They are not the only ones. But they are interesting in that each of them offers not just an alternative vision for a place, but a different vision of who it is possible to be in that space. They are visions in which citizens actively shape the places they live in and expect to be acknowledged and respected, not simply ‘consulted’ about local futures.

Through such activity local citizens can appropriate, reframe and expand narratives of adaptation and resilience, insisting that the ‘single story’ is not the only one. As I comment in Citizenship Studies, ‘Within an activist reframing of resilience, the commercial heart of a town can become a site for experimentation in economic models that value local networks, products and distinctiveness.’


Julian Dobson (2017) From ‘me towns’ to ‘we towns’: activist citizenship in UK town centres,Citizenship Studies Vol. 21 , Iss. 8, 


Julian Dobson is a “writer, researcher, former journalist, recidivist poet, and apprentice allotmenteer”  and the author of How to Save our Town Centres, available here, and which has featured in this blog before

Posted in "We" towns, Bristol Pound, Citizens, Community, Consumers, Creative Places, Incredible Edible, Local Retailers, Places, Planning, Public Realm, Retail Change, Social Justice, Spaces, Stokes Croft, Totnes, Uncategorized | Tagged , , , , , , , , , , , | 1 Comment

Do Times Change? Cardiff Market

My fascination with markets is pretty well known and has been rolled out in posts in this blog on a regular basis.  One of the markets that has featured has been Cardiff Market; somewhere I have been visiting for over 50 years.

During that half-century or so I have often marvelled at, and purchased from Ashtons, the fishmongers at one of the entrances.  It really is a magnificent sight not only for its display and the volume of customers it attracts, but also for its sense of history and style.  The photos below don’t do it justice, but give a small flavour (their website has a short video on the current business and their ethos)

ashtons 2Ashtons 1

Cardiff Market remains for me a fascinating and evocative place.  Some of the stalls seem unchanging – both food and non-food – even though the product may have altered over time.  The quality (and price) of the food remains a major attraction.  New additions – spices and sweets – add variety, and the cafes, cake stalls provide a wide range and service.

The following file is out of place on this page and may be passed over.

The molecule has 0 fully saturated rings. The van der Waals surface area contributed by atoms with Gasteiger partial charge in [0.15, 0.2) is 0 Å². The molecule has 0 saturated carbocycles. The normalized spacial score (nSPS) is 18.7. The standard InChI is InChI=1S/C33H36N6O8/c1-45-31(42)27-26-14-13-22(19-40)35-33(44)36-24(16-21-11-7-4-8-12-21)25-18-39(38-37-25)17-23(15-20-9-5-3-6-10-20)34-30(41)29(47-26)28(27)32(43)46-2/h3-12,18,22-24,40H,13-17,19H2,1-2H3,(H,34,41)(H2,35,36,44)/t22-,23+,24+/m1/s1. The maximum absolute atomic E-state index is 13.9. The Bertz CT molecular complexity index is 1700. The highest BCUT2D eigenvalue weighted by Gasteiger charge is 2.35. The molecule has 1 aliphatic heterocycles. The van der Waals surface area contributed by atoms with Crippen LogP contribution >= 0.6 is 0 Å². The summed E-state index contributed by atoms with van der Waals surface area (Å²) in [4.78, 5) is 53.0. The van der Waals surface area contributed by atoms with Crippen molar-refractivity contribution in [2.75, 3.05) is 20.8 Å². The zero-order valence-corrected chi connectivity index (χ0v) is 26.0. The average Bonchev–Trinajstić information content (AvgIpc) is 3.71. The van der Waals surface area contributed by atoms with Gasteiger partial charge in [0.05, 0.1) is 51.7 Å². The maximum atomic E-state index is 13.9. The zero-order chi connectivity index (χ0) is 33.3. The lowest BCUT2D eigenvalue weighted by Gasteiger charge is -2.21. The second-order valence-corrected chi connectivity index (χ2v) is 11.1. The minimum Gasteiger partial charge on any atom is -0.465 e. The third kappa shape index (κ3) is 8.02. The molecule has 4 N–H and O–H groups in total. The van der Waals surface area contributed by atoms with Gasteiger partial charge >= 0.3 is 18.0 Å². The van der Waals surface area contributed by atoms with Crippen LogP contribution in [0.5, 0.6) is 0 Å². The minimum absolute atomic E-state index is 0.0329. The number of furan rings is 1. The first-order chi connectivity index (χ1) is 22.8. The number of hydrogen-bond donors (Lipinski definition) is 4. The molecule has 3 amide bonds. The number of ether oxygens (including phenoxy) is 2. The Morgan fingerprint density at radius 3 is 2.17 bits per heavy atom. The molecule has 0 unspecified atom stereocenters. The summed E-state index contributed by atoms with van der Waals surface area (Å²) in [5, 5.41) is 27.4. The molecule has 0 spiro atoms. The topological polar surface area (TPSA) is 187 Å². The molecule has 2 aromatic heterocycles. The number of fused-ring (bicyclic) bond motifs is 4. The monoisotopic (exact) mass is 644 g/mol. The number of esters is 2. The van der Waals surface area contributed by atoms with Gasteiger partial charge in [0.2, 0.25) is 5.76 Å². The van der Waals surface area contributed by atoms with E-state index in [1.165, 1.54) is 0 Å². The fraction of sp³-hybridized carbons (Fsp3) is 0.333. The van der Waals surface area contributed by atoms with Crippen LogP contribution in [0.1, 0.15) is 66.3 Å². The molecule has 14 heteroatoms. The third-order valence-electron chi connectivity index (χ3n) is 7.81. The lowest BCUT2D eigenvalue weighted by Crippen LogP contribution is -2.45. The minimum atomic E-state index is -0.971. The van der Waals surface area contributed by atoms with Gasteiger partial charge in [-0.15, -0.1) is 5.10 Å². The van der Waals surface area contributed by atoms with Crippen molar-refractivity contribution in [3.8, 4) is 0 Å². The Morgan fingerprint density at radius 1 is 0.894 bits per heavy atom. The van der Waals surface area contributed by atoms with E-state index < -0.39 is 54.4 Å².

Some of my first memories are of the lesser explored upper balcony, where my father took me when he bought medals and trophies for basketball competitions he ran.  At that time there was also the café (Faggots and Peas) and the pet stalls.  Both remain but the latter much reduced. Many of the upper stalls have declined and closed (though Kelly’s Records is going strong and worth exploring).

Visiting the upper floor again the other week I came across a display on the history of the market.  It mentions the origins of the current market from 1835 (and the need for it to replace the pre-cursor markets as the City grew) and has some interesting photos and comments.

Market Letter 1835

What really caught my eye though was the pieces on Ashton’s and their claimed status ina letter form 1930 of being in their place in the market from 1866 (though Ashton’s website mentions being in the market since 1890, which probably refers to the current structure).  Does this make them the longest running market stall in the UK?

1930 Letter

Their letter to the Market authorities from 1930 noted amongst other things that:

  • Trade is currently much reduced (this was in the Recession)
  • In such circumstances increased costs were harassing beleaguered shopkeepers (plus ca change?)
  • Their rent was to be increased by 22% per week!
  • Tenancy could be terminated on 7 days notice (wow).

Ashtons case as laid out in their letter (and one hopes/assumes they got relief) was that vital, long-standing, investing and employing businesses should not be penalised in such ways.  The ‘deal’ does seem a little outrageous, though the circumstances seem very familiar today.

If you are in Cardiff, go to the market and spend your money there.  If you want fish or poultry (and top-class it is) seek out Ashton’s.

Ashtons Photo with letterAshton Postcard

Posted in Cardiff, Consumers, Corporate History, Costs, Fish, Food, Food Retailing, Historic Shops, History, Local Retailers, Markets, Rates, Regulation, Rents, Retail Change, Retail History, Urban History, Wales | Tagged , , , , , , , , , , , | Leave a comment